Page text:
Gadgets aren’t just for grown-ups. At CES this year, there were plenty of items that focused their attention on toddlers and young kids.
Given how prevalent technology is in children’s lives today, that’s not especially surprising – but while some of the products make certain rites of childhood easier to handle, others border on being enablers of lazy parenting. Here’s a look at some of the more notable items.
1. SleepIQ Kids Bed
Parents have made Select Comfort’s “Sleep Number” bed a big seller over the past 35 years. Now the company wants to hook their children.
The SleepIQ Kids Bed offers the same adjustable firmness as the adult model, but also sends an alert when junior jumps out of bed, rewards kids for good sleep and has soft under-bed lights, so kids can easily navigate their room during any midnight potty emergencies.
Parental downside? It also offers a “monster detector” to help kids sleep, which is nice, but robs mom or dad of the opportunity to be the hero and scare those creatures away.
2. Mamaroo Electronic Baby Rocker
Automated rockers give parents a break when their infants are exhausted but refuse to sleep in their crib. But switching modes or slowing them down often requires a deft touch. Mamaroo’s new rocker is not only Bluetooth enabled (meaning you don’t have to put down your glass of wine to adjust things), but it also bounces up and down and side to side, like a mother would, to get junior to sleep.
Parental downside? Your kid could grow to prefer this rocker to your arms.
As your young son or daughter gets a bit older and heads off to school or jaunts down the street to play at a friend’s house, it’s only normal for parents to worry, given all the news about child abductions these days. This GPS watch, made specifically with children in mind, lets you set “safe zones” – and when your child leaves those, an alert will be sent to your phone. Alerts also sound if the watch is removed or if the child shakes it five times, a subtle panic signal if they’re in a troubling situation.
Parental downside? Not much of one. Anything that keeps your children safe is good.
4. Temp Traq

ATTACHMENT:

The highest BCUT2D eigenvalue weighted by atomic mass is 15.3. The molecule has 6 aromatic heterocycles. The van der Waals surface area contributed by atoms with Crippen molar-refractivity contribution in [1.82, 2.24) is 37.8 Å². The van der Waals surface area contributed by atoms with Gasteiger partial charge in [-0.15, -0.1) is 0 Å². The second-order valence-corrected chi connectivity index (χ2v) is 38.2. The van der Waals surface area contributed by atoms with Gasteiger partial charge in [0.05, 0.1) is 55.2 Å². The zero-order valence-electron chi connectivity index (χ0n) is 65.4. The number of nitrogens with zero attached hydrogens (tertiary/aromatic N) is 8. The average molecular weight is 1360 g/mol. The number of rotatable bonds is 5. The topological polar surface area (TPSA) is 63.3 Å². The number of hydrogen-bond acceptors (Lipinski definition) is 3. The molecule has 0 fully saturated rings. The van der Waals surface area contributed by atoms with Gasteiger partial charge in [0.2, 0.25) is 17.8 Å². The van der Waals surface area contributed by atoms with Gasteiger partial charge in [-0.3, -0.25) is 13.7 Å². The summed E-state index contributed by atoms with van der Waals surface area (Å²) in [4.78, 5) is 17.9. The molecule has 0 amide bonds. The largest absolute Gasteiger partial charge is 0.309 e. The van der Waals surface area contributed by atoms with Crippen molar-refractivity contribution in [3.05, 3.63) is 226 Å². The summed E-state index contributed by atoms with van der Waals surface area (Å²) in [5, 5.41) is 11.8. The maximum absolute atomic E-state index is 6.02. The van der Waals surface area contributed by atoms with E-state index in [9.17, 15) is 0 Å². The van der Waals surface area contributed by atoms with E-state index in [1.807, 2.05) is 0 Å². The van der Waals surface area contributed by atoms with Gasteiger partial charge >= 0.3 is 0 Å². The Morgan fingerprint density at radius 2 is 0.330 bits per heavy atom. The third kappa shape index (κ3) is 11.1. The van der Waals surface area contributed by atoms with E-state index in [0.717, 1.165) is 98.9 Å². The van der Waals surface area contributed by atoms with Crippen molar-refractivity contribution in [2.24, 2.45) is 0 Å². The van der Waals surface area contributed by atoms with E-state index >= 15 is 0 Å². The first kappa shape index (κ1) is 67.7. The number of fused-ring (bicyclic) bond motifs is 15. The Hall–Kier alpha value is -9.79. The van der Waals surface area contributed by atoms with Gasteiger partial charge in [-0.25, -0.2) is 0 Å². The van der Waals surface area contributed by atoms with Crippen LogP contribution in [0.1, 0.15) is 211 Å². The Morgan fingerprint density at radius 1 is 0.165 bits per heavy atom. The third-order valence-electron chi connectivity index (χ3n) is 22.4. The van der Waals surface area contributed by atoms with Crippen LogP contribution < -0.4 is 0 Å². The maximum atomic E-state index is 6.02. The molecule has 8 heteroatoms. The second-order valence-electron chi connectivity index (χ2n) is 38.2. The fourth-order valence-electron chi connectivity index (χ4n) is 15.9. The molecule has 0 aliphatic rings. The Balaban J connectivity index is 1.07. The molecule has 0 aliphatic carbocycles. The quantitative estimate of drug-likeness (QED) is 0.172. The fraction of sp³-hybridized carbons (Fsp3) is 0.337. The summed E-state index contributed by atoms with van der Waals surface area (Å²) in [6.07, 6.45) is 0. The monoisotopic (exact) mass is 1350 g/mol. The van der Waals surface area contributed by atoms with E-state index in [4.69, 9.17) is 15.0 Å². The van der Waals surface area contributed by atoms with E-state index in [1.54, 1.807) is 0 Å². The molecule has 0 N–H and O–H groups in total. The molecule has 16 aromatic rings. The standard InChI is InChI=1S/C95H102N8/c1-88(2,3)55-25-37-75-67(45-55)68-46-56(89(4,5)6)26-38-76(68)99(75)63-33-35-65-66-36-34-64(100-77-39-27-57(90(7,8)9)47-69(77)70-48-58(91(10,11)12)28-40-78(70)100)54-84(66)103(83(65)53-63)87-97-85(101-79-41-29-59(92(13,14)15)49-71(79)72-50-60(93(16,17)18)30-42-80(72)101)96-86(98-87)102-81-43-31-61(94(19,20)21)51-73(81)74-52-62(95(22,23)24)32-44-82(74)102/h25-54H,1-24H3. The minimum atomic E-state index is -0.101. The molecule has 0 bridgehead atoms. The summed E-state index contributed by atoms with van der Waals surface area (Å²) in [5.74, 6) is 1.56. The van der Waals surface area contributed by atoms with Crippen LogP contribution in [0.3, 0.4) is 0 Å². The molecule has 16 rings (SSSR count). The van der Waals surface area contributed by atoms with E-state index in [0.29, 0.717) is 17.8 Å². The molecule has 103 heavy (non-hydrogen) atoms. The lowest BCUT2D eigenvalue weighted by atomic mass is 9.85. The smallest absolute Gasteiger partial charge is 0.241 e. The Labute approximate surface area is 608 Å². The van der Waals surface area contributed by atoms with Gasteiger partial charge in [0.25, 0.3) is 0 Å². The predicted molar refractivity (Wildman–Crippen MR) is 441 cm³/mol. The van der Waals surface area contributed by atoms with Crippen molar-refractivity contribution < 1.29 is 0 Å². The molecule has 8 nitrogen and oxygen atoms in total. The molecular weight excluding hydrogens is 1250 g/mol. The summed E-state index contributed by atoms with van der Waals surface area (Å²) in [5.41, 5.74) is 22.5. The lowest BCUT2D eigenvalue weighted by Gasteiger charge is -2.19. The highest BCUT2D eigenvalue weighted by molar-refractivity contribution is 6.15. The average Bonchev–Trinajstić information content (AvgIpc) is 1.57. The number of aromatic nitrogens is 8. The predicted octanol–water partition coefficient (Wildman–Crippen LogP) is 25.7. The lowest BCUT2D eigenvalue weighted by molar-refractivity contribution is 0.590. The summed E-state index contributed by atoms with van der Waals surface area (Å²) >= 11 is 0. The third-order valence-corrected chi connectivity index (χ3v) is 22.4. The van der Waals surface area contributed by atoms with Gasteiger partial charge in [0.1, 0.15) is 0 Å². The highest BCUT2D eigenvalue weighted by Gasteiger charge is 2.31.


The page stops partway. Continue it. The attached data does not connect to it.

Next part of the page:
Nothing breaks your heart quicker than seeing your infant with a fever. It’s important to monitor the temperature, but taking a reading is often nightmarish, especially if it wakes the child. Temp Traq is a wearable smart monitoring patch that goes under the arm and constantly monitors a baby’s temperature for 24 hours, feeding that information to your smart phone, so you can keep an accurate record to share with the pediatrician if necessary.
Parental downside? None that we could think of.
Families are on the go constantly these days, so a family messaging service can be essential. This VoIP speakerphone also features a 2.9-inch e-ink screen, which lets you send handwritten or typed messages when you’re out and the kids are home. Better still, only authorized numbers can call the Triby, meaning no telemarketers or long-winded friends will tie up the line if you try to reach the kids. It’s all housed in a small form factor with a magnet on back, so it can stick to the front of your refrigerator.
Parental downside? Anything that makes it easier to avoid face-to-face conversations between parents and kids is a bit worrisome.
6. Baby GiGL
Bottle feeding is intimidating for some parents. Slow Control wants to make things a bit easier with this smart baby bottle monitor, which lets you know how much your child has consumed as you’ve fed him or her – while also letting you know if they’re getting air instead of formula (resulting in gas) of if there’s a blockage in the bottle’s nipple.
Parental downside? Ditch the technology, pay attention to your newborn and treasure these moments. Trust us, there’s nothing on SportsCenter or the evening news that’s worth the distraction.
Chris Morris is a freelance writer and editor, specializing in video games, consumer electronics and personal finance.
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